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Page:Popular Science Monthly Volume 38.djvu/228

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THE POPULAR SCIENCE MONTHLY.

THE EXPERIENCES OF A DIVER.
By Prof. HERMANN FOL.[1]

THE Romans of the easy class dreamed of junketing in a villa with an outlook on cultivated fields. A hundred years ago the Alps were never spoken of without laying stress upon their terrors. Such facts show how different are the tastes and the ideals of this generation from those of our ancestors. In the present age of tiresome security, we have become amateurs of danger. One man scales the highest mountain-peaks without any other purpose than to taste for a few hours the rough pleasure of the struggle for existence. Another prefers risks that will contribute to the increase of man's scientific capital, and will leave something more than a simple personal recollection. I invite the exuberant forces of living youth to the exploration of the sea, than which a vaster field and one more capable of satisfying daring and curiosity of every kind can not be found. It is an exploration which, with all deference to cabinet naturalists, presents at once a great attraction and a high scientific importance.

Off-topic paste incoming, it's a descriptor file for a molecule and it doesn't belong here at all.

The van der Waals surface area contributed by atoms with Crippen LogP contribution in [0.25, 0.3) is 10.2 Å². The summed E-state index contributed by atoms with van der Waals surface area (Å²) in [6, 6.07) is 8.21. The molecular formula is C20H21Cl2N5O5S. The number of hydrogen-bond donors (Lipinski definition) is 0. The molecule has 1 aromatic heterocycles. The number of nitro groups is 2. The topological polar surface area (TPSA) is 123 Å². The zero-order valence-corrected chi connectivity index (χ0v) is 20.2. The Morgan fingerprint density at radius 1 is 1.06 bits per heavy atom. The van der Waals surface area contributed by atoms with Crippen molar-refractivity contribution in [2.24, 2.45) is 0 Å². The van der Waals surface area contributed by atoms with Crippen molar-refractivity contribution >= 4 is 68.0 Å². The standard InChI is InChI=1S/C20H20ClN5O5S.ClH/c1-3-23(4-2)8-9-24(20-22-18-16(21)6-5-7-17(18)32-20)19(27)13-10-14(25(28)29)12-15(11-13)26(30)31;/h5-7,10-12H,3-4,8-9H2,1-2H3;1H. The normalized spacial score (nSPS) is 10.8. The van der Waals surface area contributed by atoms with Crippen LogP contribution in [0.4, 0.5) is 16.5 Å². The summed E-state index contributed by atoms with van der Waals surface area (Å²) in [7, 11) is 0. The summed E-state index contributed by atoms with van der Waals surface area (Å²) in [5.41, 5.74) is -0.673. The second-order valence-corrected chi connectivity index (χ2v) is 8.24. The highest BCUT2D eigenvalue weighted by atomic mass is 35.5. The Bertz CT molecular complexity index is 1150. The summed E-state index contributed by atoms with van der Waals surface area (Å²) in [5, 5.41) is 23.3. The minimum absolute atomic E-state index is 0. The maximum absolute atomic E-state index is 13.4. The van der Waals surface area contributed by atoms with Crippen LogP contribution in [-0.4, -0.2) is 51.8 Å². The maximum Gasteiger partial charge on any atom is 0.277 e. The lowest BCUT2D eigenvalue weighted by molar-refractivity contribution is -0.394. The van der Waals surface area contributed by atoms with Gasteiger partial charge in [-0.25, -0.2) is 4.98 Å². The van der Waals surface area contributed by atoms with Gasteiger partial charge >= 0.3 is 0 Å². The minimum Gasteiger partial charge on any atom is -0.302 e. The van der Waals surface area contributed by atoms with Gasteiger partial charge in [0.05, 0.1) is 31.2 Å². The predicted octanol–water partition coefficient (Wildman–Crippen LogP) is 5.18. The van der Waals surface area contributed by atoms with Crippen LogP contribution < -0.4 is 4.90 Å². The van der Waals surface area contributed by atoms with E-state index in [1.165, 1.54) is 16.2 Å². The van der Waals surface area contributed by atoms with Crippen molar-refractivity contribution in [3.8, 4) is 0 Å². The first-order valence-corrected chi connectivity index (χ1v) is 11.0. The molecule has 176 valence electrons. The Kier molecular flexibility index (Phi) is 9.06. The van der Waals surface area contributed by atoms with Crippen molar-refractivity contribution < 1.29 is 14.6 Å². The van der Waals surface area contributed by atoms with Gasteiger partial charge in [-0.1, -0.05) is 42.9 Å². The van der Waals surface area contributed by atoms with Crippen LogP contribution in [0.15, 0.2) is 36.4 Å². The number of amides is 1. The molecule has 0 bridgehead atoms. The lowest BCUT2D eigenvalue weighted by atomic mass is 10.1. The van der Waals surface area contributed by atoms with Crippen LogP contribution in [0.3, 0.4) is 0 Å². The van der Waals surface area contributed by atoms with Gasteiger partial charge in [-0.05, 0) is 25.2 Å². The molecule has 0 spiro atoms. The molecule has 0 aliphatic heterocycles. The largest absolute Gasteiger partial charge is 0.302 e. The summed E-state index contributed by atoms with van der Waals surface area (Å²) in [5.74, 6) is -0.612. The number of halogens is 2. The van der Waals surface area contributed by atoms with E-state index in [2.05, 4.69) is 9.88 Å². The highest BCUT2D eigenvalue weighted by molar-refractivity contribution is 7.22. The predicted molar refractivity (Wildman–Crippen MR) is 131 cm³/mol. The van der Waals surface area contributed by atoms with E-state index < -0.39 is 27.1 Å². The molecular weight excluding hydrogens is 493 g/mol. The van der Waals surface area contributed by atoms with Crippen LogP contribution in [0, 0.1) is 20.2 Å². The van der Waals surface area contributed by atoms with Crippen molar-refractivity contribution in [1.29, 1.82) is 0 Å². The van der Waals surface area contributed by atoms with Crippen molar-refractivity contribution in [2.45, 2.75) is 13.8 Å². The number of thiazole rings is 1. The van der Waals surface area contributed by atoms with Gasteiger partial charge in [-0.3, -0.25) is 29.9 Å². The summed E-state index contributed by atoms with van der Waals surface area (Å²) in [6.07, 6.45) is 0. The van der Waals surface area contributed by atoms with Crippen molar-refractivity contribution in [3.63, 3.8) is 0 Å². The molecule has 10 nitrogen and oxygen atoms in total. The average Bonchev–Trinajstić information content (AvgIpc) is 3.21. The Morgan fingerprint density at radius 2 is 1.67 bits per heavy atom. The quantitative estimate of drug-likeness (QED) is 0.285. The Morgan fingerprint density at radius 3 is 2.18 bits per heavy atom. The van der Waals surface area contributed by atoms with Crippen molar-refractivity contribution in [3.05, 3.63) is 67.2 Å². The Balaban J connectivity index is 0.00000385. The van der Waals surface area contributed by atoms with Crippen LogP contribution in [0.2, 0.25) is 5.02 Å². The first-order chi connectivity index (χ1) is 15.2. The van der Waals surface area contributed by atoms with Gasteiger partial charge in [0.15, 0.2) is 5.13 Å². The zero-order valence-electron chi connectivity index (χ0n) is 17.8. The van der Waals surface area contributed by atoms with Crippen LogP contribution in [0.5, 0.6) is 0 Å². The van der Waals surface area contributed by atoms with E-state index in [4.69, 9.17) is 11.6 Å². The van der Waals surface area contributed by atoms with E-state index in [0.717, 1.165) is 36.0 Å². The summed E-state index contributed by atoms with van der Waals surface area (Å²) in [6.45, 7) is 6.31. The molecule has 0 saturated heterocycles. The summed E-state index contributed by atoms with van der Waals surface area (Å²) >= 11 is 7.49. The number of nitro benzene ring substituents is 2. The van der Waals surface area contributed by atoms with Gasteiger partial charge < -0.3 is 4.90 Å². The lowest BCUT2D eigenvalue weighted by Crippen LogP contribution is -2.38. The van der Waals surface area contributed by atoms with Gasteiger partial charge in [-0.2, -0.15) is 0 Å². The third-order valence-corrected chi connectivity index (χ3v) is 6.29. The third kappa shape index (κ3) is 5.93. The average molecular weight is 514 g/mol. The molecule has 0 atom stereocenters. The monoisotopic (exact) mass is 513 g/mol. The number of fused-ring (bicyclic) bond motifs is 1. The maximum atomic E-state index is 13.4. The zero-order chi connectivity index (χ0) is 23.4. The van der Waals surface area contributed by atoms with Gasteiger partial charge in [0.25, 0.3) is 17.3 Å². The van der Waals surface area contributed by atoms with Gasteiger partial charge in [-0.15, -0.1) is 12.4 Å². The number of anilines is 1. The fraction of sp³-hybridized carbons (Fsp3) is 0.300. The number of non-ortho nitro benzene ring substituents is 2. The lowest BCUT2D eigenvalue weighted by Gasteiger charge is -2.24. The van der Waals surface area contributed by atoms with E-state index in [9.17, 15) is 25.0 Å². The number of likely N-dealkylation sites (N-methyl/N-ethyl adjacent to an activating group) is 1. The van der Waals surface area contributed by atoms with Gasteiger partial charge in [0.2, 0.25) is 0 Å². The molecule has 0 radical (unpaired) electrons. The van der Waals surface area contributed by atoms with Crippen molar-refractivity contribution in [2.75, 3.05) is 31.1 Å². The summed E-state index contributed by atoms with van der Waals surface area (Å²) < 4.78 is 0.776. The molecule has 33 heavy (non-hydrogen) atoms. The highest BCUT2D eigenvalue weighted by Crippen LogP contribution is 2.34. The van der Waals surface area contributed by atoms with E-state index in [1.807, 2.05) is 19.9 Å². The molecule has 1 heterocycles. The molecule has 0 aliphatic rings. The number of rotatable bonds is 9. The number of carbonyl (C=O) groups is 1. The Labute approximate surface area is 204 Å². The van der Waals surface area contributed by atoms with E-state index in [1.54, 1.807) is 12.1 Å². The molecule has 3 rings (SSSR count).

I know persons whose ideal consists in getting preserved specimens, no matter how many, provided they are new. We call new a species that has not yet been dressed up with a Latin name, and which we have consequently a right to baptize with a word in a dead language, followed by the name of the baptizer. The harm of the matter is in the latter element, for, without that addition, the number of Latin names would be reduced by a half, and there would be no occasion to protest against authors who create a genus for each new species. Some find their pleasure in classifying and naming species. Others profess to despise that occupation. They prefer to dissect animals and describe their anatomy, without concerning themselves respecting the use to which the organs are fitted. Still others love to describe the development of beings, without knowing anything of the purpose of the successive organizations of larvæ and young; and they meet in the work anomalies that puzzle their brains. We understand the swallow, because we see its actions. But if there were naturalists living on the bottom of the ocean who had never been in the air, and who knew these graceful birds only through specimens preserved in alcohol, what brilliant zoölogical, anatomical, and embryogenical dissertations would they not make on the subject! I know many among naturalists occupying themselves with marine zoölogy who do not dive or swim, and whose science is of no more value than the swallow-science of our supposed submarine natu-


  1. Address before the Nautical Club of Nice.